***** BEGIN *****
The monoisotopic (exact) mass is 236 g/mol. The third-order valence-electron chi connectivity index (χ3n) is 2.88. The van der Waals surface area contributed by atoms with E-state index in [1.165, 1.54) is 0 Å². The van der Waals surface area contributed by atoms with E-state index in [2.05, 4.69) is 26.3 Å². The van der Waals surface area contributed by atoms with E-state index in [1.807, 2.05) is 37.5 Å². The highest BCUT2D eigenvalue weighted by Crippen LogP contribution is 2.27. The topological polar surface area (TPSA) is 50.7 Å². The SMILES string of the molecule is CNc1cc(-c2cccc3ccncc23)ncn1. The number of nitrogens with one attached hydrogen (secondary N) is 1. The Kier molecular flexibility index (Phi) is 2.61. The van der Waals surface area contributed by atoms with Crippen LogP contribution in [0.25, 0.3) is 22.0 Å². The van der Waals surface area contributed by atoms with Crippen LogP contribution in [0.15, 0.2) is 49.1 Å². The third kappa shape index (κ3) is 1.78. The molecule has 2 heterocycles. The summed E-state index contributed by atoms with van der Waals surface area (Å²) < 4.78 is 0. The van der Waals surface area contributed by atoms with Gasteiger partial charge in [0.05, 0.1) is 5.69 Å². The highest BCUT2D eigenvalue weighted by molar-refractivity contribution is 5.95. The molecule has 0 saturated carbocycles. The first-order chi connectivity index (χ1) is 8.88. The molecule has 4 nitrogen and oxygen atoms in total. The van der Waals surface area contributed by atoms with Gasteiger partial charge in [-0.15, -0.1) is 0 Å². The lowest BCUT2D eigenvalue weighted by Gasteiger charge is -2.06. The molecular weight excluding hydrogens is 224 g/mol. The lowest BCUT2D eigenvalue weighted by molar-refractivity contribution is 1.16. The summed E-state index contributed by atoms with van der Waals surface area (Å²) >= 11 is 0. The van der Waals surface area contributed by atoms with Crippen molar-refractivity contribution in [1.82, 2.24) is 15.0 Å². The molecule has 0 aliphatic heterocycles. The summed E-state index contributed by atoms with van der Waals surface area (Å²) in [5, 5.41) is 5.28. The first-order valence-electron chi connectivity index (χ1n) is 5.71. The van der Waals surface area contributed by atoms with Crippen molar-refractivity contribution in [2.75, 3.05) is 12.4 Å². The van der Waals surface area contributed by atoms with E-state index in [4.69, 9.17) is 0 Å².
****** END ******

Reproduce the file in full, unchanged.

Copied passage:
The monoisotopic (exact) mass is 236 g/mol. The third-order valence-electron chi connectivity index (χ3n) is 2.88. The van der Waals surface area contributed by atoms with E-state index in [1.165, 1.54) is 0 Å². The van der Waals surface area contributed by atoms with E-state index in [2.05, 4.69) is 26.3 Å². The van der Waals surface area contributed by atoms with E-state index in [1.807, 2.05) is 37.5 Å². The highest BCUT2D eigenvalue weighted by Crippen LogP contribution is 2.27. The topological polar surface area (TPSA) is 50.7 Å². The SMILES string of the molecule is CNc1cc(-c2cccc3ccncc23)ncn1. The number of nitrogens with one attached hydrogen (secondary N) is 1. The Kier molecular flexibility index (Phi) is 2.61. The van der Waals surface area contributed by atoms with Crippen LogP contribution in [0.25, 0.3) is 22.0 Å². The van der Waals surface area contributed by atoms with Crippen LogP contribution in [0.15, 0.2) is 49.1 Å². The third kappa shape index (κ3) is 1.78. The molecule has 2 heterocycles. The summed E-state index contributed by atoms with van der Waals surface area (Å²) < 4.78 is 0. The van der Waals surface area contributed by atoms with Gasteiger partial charge in [0.05, 0.1) is 5.69 Å². The highest BCUT2D eigenvalue weighted by molar-refractivity contribution is 5.95. The molecule has 0 saturated carbocycles. The first-order chi connectivity index (χ1) is 8.88. The molecule has 4 nitrogen and oxygen atoms in total. The van der Waals surface area contributed by atoms with Gasteiger partial charge in [-0.15, -0.1) is 0 Å². The lowest BCUT2D eigenvalue weighted by Gasteiger charge is -2.06. The molecular weight excluding hydrogens is 224 g/mol. The lowest BCUT2D eigenvalue weighted by molar-refractivity contribution is 1.16. The summed E-state index contributed by atoms with van der Waals surface area (Å²) >= 11 is 0. The van der Waals surface area contributed by atoms with Crippen molar-refractivity contribution in [1.82, 2.24) is 15.0 Å². The molecule has 0 aliphatic heterocycles. The summed E-state index contributed by atoms with van der Waals surface area (Å²) in [5, 5.41) is 5.28. The first-order valence-electron chi connectivity index (χ1n) is 5.71. The van der Waals surface area contributed by atoms with Crippen molar-refractivity contribution in [2.75, 3.05) is 12.4 Å². The van der Waals surface area contributed by atoms with E-state index in [4.69, 9.17) is 0 Å².